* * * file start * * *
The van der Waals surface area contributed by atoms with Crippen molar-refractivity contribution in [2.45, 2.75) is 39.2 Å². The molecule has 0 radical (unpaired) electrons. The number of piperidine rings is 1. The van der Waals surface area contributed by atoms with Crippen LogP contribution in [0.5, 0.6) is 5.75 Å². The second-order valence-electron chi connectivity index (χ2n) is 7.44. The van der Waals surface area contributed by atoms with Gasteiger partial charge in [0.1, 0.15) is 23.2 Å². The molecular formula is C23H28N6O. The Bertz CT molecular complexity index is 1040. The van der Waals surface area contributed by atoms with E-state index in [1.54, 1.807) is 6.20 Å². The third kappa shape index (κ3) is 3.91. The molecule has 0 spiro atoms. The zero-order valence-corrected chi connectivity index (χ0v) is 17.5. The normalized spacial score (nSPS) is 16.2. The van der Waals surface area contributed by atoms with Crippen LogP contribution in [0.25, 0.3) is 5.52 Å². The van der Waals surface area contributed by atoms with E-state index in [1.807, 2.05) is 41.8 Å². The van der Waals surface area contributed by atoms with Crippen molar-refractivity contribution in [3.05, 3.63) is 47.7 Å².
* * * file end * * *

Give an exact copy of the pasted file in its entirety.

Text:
The van der Waals surface area contributed by atoms with Crippen molar-refractivity contribution in [2.45, 2.75) is 39.2 Å². The molecule has 0 radical (unpaired) electrons. The number of piperidine rings is 1. The van der Waals surface area contributed by atoms with Crippen LogP contribution in [0.5, 0.6) is 5.75 Å². The second-order valence-electron chi connectivity index (χ2n) is 7.44. The van der Waals surface area contributed by atoms with Gasteiger partial charge in [0.1, 0.15) is 23.2 Å². The molecular formula is C23H28N6O. The Bertz CT molecular complexity index is 1040. The van der Waals surface area contributed by atoms with E-state index in [1.54, 1.807) is 6.20 Å². The third kappa shape index (κ3) is 3.91. The molecule has 0 spiro atoms. The zero-order valence-corrected chi connectivity index (χ0v) is 17.5. The normalized spacial score (nSPS) is 16.2. The van der Waals surface area contributed by atoms with Crippen LogP contribution in [0.25, 0.3) is 5.52 Å². The van der Waals surface area contributed by atoms with E-state index in [1.807, 2.05) is 41.8 Å². The van der Waals surface area contributed by atoms with Crippen molar-refractivity contribution in [3.05, 3.63) is 47.7 Å².